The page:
The federal constitution prohibits the federal government from depriving individual citizens of their right to possess and use firearms for lawful purposes, including self-defense. This right is not, however, unlimited: it may be withdrawn, for instance, from felons and the mentally ill, and it may be restricted to firearms commonly in use.
That is a brief summary of the decision by the U.S. Supreme Court, June 26, 2008, in the case known as District of Columbia v. Heller. (An on-line text of the decision is here: Legal Information Institute; a PDF is available here: Supreme Court of the United States.) Extensive quotes from the decision will explicate the court’s reasoning.
The text of the Second Amendment is brief:
A well regulated Militia being necessary to the security of a free State, the right of the people to keep and bear Arms shall not be infringed.
In its decision, the court first addresses whether the right to firearms is predicated on belonging to a militia; it explains that, according to accepted rules of legal interpretation in 18th-century America, the introductory dependent clause does not limit the scope of the succeeding independent clause:
The Second Amendment is naturally divided into two parts: its prefatory clause and its operative clause…. A prefatory clause does not limit or expand the scope of the operative clause.
The court quotes an English case decided in 1802, and, in a footnote, a further explanation from a standard text on legal interpretation:
“It is nothing unusual in acts… for the enacting part to go beyond the preamble; the remedy often extends beyond the particular act or mischief which first suggested the necessity of the law.”
“The settled principle of law is that the preamble cannot control the enacting part of the statute in cases where the enacting part is expressed in clear, unambiguous terms.”
The court then takes up the question of whether the right belongs to individuals. It notes that three other instances in the original constitution and Bill of Rights mention “rights” referring to “the people”:
All three of these instances unambiguously refer to individual rights, not “collective” rights, or rights that may be exercised only through participation in some corporate body.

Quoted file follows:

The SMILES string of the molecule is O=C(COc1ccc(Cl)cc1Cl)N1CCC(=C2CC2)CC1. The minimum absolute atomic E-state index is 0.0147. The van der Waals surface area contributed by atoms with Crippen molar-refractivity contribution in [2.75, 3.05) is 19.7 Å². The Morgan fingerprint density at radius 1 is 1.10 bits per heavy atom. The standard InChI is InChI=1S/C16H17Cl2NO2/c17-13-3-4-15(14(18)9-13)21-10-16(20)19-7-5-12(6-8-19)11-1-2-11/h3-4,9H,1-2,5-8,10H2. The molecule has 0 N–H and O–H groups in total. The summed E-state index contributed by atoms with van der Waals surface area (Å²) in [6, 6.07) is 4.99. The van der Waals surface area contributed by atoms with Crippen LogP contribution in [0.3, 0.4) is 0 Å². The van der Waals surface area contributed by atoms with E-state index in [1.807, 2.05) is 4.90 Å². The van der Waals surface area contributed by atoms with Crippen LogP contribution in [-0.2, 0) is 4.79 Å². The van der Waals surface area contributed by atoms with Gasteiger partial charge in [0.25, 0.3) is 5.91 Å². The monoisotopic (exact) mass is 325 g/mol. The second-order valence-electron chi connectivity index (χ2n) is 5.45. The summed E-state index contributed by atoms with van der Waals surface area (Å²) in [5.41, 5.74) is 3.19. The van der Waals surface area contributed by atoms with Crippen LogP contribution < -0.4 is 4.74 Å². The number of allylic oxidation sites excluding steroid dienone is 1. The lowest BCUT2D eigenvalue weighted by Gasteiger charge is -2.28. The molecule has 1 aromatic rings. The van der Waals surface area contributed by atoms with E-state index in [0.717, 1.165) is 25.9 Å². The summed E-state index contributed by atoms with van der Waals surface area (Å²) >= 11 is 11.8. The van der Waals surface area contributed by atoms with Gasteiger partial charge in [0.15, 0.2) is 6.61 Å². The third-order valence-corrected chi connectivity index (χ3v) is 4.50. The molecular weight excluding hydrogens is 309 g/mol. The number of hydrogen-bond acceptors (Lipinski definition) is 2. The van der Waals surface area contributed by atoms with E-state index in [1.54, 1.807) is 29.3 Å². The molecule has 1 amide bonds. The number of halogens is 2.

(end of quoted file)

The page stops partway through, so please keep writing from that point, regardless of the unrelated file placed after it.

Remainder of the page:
To the argument that the right applies only to muskets and pistols, not to more powerful modern weapons, the court responds as follows:
Some have made the argument, bordering on the frivolous, that only those arms in existence in the 18th century are protected by the Second Amendment. We do not interpret constitutional rights that way. Just as the First Amendment protects modern forms of communications… and the Fourth Amendment applies to modern forms of search… the Second Amendment extends, prima facie, to all instruments that constitute bearable arms, even those that were not in existence at the time of the founding.
Positing that the amendment guarantees “the individual right to possess and carry weapons in case of confrontation”, the court then surveys “the historical background of the Second Amendment. We look to this because it has always been widely understood that the Second Amendment, like the First and Fourth Amendments, codified a pre-existing right.”
First, the court quotes Lord Blackstone, historically the pre-eminent expositor of English jurisprudence:
By the time of the founding, the right to have arms had become fundamental for English subjects…. Blackstone, whose works, we have said, “constituted the preeminent authority on English law for the founding generation”… cited the arms provision of the [English] Bill of Rights as one of the fundamental rights of Englishmen…. His description of it cannot possibly be thought to tie it to militia or military service. It was, he said, “the natural right of resistance and self-preservation,”… and “the right of having and using arms for self-preservation and defence.”